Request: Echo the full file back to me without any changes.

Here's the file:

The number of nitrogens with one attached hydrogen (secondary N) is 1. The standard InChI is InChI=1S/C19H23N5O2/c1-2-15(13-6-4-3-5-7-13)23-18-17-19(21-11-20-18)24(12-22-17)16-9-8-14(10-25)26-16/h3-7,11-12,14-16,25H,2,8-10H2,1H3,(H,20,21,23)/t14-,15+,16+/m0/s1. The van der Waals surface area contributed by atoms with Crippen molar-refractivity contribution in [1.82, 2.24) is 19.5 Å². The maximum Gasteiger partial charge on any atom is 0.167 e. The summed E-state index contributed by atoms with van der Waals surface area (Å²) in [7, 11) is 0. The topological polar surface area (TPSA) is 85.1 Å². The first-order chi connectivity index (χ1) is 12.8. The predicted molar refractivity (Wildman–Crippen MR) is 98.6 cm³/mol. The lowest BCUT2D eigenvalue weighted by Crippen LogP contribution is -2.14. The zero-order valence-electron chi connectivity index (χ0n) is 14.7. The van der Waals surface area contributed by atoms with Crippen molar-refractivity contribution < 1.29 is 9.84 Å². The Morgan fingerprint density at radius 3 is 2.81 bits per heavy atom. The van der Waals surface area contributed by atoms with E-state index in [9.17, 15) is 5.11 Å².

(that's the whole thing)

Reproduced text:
The number of nitrogens with one attached hydrogen (secondary N) is 1. The standard InChI is InChI=1S/C19H23N5O2/c1-2-15(13-6-4-3-5-7-13)23-18-17-19(21-11-20-18)24(12-22-17)16-9-8-14(10-25)26-16/h3-7,11-12,14-16,25H,2,8-10H2,1H3,(H,20,21,23)/t14-,15+,16+/m0/s1. The van der Waals surface area contributed by atoms with Crippen molar-refractivity contribution in [1.82, 2.24) is 19.5 Å². The maximum Gasteiger partial charge on any atom is 0.167 e. The summed E-state index contributed by atoms with van der Waals surface area (Å²) in [7, 11) is 0. The topological polar surface area (TPSA) is 85.1 Å². The first-order chi connectivity index (χ1) is 12.8. The predicted molar refractivity (Wildman–Crippen MR) is 98.6 cm³/mol. The lowest BCUT2D eigenvalue weighted by Crippen LogP contribution is -2.14. The zero-order valence-electron chi connectivity index (χ0n) is 14.7. The van der Waals surface area contributed by atoms with Crippen molar-refractivity contribution < 1.29 is 9.84 Å². The Morgan fingerprint density at radius 3 is 2.81 bits per heavy atom. The van der Waals surface area contributed by atoms with E-state index in [9.17, 15) is 5.11 Å².